Speculative Positioning in Selected Currency Futures

With the media playing up the US dollar’s negatives, one would think speculators are short the greenback like there is no tomorrow.  Yet a review of the Commitment of Traders report that covers the week through last Tuesday, August 4, shows that this is not really the case.  

Below the speculative positioning of four currency futures is reviewed.  Only the euro stands out in terms of extreme positioning.  Speculators are still net short sterling and the Canadian dollar.  The net long Mexican peso position is very small (3k contracts).  

Futures are standardized forward currency contracts.  The amounts are fixed but vary by currency.  There are 125k euros per futures contract, 62.5k pounds, 100k Canadian dollars, and 500k pesos.   Traditionally, most observers focus on the net positioning, but what is vulnerable to a short-covering rally or long liquidation is the gross position.  Both are discussed below.   

Euro:  As of August 4, speculators had a record net long181k futures contract.  To appreciate what has happened, note that in late February, speculators had a net short position of 112k contracts, the largest in around 3.5 years.  The gross long position increased by 20k in the most recent reporting period to 262.1k, just shy of the 2018 record high.  It stood around 147k in mid-March.  The bears covered 3.1k gross short contracts to 81.5k.  In the past four months, the gross short position has been bouncing between 70k and 100k contracts.  It is relatively small compared with the past 5-6 years.  

British Pound:  Speculators have a net short sterling position of 14.7k contracts as of August 4.  It is the least since mid-May.  The bulls added another 6.6k contracts to the gross long position that brings it to 46k contracts.  In early March, the gross long position was around 76k contracts.  It fell to 27k in early June.  The bears covered 4k contracts to reduce the gross short position to 60.7k contracts.  In the previous reporting position, the gross short position reached its highest level of the year so far. 

Canadian Dollar:  The bears still have the upper hand in the Canadian dollar futures.  Speculators are net short 23.2k contracts after having been reduced to -12.5k at the end of July, the smallest net short position since March.  The increase of 10.7k contracts was the largest since the end of March as well.  It was the result of longs being liquidated faster than shorts were covered.  The bulls chopped the gross long position from 32.1k contracts to 19.9k contracts. In the third week of July, the gross long position was rose 34.3k contracts, a four-month high.  The bulls have rarely had a gross position of less than 20k Canadian dollar futures contracts since 2009.  The bears covered 1.5k short contracts, leaving a gross short position of 43.1k, the smallest in almost four months.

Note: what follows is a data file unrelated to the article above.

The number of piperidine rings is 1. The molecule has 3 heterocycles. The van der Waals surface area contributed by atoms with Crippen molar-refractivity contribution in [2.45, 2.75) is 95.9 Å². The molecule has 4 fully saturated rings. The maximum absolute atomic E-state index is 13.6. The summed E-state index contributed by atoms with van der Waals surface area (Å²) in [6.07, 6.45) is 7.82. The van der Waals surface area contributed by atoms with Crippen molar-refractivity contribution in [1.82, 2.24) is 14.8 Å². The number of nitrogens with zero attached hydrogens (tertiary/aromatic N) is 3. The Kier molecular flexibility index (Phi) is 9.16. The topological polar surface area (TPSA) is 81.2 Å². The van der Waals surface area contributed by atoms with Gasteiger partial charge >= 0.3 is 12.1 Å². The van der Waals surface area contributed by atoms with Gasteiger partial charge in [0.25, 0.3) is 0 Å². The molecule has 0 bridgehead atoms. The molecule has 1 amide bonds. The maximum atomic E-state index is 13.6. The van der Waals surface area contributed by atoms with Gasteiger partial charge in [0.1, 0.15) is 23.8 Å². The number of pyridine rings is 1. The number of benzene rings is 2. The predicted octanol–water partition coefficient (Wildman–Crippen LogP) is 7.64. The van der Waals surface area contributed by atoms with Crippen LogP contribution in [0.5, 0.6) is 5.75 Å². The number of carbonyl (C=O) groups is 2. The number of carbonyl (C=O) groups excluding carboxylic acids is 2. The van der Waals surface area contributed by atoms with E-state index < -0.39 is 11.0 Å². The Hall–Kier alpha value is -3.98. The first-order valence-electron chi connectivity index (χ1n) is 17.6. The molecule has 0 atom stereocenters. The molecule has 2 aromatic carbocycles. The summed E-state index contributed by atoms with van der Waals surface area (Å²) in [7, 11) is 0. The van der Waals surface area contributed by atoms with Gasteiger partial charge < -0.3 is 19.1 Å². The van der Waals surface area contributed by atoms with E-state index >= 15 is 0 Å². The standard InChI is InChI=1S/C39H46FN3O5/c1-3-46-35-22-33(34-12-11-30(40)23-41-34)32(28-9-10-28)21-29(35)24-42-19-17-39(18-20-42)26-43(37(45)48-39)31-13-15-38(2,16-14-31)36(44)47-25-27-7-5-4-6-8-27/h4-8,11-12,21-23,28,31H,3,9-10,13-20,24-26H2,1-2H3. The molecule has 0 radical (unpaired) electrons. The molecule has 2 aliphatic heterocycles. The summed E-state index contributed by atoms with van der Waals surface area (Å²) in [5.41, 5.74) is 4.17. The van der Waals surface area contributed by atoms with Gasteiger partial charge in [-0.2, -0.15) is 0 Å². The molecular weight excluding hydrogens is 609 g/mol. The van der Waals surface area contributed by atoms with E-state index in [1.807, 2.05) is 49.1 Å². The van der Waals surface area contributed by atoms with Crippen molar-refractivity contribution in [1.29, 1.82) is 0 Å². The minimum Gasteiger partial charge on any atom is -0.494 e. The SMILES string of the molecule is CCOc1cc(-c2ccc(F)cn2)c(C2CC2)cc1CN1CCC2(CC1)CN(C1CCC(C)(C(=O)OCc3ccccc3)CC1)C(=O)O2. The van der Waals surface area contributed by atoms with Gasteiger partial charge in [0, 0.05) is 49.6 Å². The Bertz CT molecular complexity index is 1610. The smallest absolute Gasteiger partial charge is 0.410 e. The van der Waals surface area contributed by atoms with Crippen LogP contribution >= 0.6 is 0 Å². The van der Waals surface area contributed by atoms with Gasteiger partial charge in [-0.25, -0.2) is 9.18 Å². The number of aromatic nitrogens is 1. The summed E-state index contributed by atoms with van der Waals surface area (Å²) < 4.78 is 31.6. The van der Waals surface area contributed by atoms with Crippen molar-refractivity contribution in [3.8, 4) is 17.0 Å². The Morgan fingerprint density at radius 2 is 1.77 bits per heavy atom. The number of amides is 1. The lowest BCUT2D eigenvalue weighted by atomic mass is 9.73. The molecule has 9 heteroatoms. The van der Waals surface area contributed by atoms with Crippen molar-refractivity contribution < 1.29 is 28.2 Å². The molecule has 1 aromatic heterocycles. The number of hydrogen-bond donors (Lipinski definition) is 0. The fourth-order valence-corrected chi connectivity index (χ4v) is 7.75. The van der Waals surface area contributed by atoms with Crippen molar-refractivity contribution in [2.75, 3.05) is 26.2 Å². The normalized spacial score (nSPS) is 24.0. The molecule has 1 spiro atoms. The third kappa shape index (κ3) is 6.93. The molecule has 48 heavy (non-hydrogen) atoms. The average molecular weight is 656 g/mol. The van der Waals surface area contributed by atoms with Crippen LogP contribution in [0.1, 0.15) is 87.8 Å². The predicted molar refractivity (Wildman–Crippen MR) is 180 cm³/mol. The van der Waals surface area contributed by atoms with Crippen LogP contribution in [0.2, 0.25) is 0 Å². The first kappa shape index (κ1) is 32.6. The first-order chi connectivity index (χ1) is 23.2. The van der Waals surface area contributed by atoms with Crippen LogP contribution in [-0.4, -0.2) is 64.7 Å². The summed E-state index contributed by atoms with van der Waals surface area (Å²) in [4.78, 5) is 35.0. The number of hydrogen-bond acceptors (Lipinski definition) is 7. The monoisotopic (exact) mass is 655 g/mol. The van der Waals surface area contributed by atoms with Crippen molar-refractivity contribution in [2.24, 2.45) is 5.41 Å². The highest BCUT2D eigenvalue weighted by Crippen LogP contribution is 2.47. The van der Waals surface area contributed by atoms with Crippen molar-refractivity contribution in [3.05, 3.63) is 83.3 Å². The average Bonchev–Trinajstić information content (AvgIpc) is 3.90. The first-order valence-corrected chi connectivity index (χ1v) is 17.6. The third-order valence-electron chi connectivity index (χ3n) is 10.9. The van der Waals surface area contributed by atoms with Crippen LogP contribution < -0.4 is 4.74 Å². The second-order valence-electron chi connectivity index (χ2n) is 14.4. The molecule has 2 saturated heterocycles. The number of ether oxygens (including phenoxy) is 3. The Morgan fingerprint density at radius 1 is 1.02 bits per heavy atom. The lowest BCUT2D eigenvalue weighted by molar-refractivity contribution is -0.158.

Mexican Peso:  After bottoming with a small net short position in May, the speculators built a small net long position.  It peaked in late-June at around 23k contract and has drifted lower to about 3k as of August 4.  In the most recent reporting week, speculators cut their gross long position by 9.2k contracts to 42.7k.  It is the smallest in a couple of months.  In November-December 2019 and through early February 2020, the bulls were carrying over 200k peso contracts.   For five weeks through late July, speculators gradually built a gross short position of nearly 41k contracts.  About 1.3k short contracts were bought back during the reporting period.  

Of course, positioning in the futures market is a small part of the $6.6 trillion-a-day turnover in the foreign exchange market. It appears to be a good proxy for short-term and momentum traders who may operate in the OTC market.  While the speculative positioning in the euro is extreme, that is not the case for the other currencies review here.  It suggests that if there is indeed a correction in the currency market like we suspect is at hand, the euro will likely underperform.  


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